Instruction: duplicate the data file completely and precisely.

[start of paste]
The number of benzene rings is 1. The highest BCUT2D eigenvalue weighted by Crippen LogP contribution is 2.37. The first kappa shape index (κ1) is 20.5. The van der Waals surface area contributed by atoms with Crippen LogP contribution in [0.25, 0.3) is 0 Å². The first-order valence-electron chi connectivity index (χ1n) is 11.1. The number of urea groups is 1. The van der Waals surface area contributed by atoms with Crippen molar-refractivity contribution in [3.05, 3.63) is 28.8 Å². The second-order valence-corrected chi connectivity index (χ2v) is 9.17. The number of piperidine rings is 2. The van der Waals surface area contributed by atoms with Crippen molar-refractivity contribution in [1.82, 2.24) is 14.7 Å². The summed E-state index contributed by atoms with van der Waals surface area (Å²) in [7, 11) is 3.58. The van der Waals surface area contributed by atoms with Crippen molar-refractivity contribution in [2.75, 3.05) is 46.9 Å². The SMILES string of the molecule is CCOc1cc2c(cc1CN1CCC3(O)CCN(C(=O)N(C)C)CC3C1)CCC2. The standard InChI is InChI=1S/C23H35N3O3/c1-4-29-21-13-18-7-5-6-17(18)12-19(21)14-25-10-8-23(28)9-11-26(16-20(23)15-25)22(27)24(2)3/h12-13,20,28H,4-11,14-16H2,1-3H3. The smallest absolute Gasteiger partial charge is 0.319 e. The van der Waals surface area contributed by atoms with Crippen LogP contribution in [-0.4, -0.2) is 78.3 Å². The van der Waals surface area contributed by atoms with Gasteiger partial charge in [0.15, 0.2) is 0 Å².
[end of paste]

The number of benzene rings is 1. The highest BCUT2D eigenvalue weighted by Crippen LogP contribution is 2.37. The first kappa shape index (κ1) is 20.5. The van der Waals surface area contributed by atoms with Crippen LogP contribution in [0.25, 0.3) is 0 Å². The first-order valence-electron chi connectivity index (χ1n) is 11.1. The number of urea groups is 1. The van der Waals surface area contributed by atoms with Crippen molar-refractivity contribution in [3.05, 3.63) is 28.8 Å². The second-order valence-corrected chi connectivity index (χ2v) is 9.17. The number of piperidine rings is 2. The van der Waals surface area contributed by atoms with Crippen molar-refractivity contribution in [1.82, 2.24) is 14.7 Å². The summed E-state index contributed by atoms with van der Waals surface area (Å²) in [7, 11) is 3.58. The van der Waals surface area contributed by atoms with Crippen molar-refractivity contribution in [2.75, 3.05) is 46.9 Å². The SMILES string of the molecule is CCOc1cc2c(cc1CN1CCC3(O)CCN(C(=O)N(C)C)CC3C1)CCC2. The standard InChI is InChI=1S/C23H35N3O3/c1-4-29-21-13-18-7-5-6-17(18)12-19(21)14-25-10-8-23(28)9-11-26(16-20(23)15-25)22(27)24(2)3/h12-13,20,28H,4-11,14-16H2,1-3H3. The smallest absolute Gasteiger partial charge is 0.319 e. The van der Waals surface area contributed by atoms with Crippen LogP contribution in [-0.4, -0.2) is 78.3 Å². The van der Waals surface area contributed by atoms with Gasteiger partial charge in [0.15, 0.2) is 0 Å².